Charlie Sifford, often referred to as the Jackie Robinson of golf, was the first African American to earn a PGA Tour card, and was the first black golfer to be inducted into the World Golf Hall of Fame. Without the efforts of Sifford and others, we'd never know who Tiger Woods is. In 1961, when Charlie Sifford became the first black to play fulltime on the PGA Tour, there who those who were as determined to block the integration of the tour as Charlie Sifford was to overturn that injustice.
In 1946 Jackie Robinson broke the color barrier on the baseball diamond. One year later, toughened by a tour of duty in the Army's 24th Infantry, another young black man named Charlie Sifford told Robinson he planned to follow in his footsteps and compete in golf, a sport where the ball and the participants were equally as white." He asked me if I was a quitter," Sifford recalled. "He said, 'OK, if you're not a quitter, go ahead and take the challenge. If you're a quitter, there's going to be a lot of obstacles you're going to have to go through to be successful in what you're trying to do.' "I made up my mind I was going to do it. I just did it. Everything worked out perfect, I think."
Born June 2, 1922, in Charlotte North Carolina, Charles Luther Sifford started in golf the only way a black kid growing up in North Carolina could in the 1930s, as a caddie. He earned 60 cents a day and gave his mom 50 cents and kept 10 cents to buy stogies, which became his trademark on the course. By the age of thirteen Charlie was playing par golf.
The country club was closed on Mondays, so the caddies were allowed to use the golf course that day. Sifford took advantage of the situation. He found that he loved the game, and better, that he had a gift for it. Sometimes he and a few friends would sneak inside the grounds before the club opened and practice some more. Because he had to play undetected so often, Charlie Sifford developed a powerful and accurate drive as well as the tendency to hurry on the green, the most likely spot that he would be seen by club security. "I was always moving fast to keep from being thrown off the course," he told the Memphis Commercial Appeal. "I never learned how to take my time on the greens and develop a decent stroke."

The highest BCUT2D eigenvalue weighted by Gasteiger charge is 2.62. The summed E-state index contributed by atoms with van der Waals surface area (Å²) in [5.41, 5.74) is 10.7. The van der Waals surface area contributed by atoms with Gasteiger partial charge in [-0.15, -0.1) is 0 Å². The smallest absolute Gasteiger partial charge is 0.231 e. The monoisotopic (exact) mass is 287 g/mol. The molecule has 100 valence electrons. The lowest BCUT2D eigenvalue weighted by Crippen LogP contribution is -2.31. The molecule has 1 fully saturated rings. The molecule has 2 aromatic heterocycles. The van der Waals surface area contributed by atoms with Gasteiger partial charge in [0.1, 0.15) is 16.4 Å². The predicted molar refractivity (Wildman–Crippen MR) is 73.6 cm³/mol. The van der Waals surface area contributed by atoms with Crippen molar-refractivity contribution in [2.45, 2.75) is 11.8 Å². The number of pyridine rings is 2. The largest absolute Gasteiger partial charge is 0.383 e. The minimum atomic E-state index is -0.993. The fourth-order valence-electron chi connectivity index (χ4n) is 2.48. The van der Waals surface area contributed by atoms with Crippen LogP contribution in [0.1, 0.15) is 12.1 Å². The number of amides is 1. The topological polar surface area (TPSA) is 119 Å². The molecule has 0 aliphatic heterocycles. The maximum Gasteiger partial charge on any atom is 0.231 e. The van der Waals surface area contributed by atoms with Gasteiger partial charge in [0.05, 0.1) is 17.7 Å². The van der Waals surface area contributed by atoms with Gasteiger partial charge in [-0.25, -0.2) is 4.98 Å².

Moving north to Philadelphia Charlie Sifford found the public golf courses he needed to perfect his game. "I always did want to be a pro," he said in the Lexington Herald-Leader. "But the pro tour wasn't open to African-Americans then." Instead, Sifford entered segregated golf tournaments and made friends among the black golfers of his day. The early 1940s found him on the United Golf Association tour, and between 1948 and 1960 he won the Negro National Open six times.
Sifford later became golf teacher and valet to Billy Eckstine, an immensely popular jazz singer. Eckstine was in great demand as an entertainer during the 1950s, and Sifford had the chance to meet some of the nation's top contemporary musicians, including Miles Davis, Charlie Parker, and Sarah Vaughan. Eckstine himself challenged Sifford to buck the racist restrictions of the PGA. From the singer Sifford also acquired his nickname, "Little Horse," a memory he preserves today by wearing a golden horse charm on a chain around his neck.
Charlie Sifford first attempted to qualify for a PGA Tour event at the 1952 Phoenix Open, using an invitation obtained by former World heavyweight boxing champion Joe Louis and was subjected to threats and racial abuse there and at other tournaments. In 1957 he won the Long Beach Open, which was not an official PGA Tour event, but was co-sponsored by the PGA and had some well known white players in the field. Charlie Sifford's win at the 1967 Greater Hartford Open Invitational was the first by a Black player at a formal PGA Tour event. He became a member of the Tour in 1961. Sifford's best years already had passed, but he still won twice on the PGA Tour, at the 1967 Greater Hartford Open and the 1969 Los Angeles Open. "If you try hard enough," Sifford said, "anything can happen."
After retiring from the PGA, Charlie Sifford went on to play on the Seniors tour. Sifford, who won the 1975 PGA Seniors' Championship, went on to become an original member of the Champions Tour, where he won the Suntree Classic in 1980.
In 2004, Charlie Sifford became the first African American inducted into the World Golf Hall of Fame. He chose the fellow Hall of Fame member South African Gary Player to present him for induction. On June 22, 2006, he received an honorary degree from the University of St Andrews as a Doctor of Laws. He also received the 2007 Old Tom Morris Award from the Golf Course Superintendents Association of America, GCSAA's highest honor.
In 2009, the Northern Trust Open created an exemption for a player who represents the advancement of diversity in golf; it is named in honor of Sifford and is referred to as the Charlie Sifford Exemption..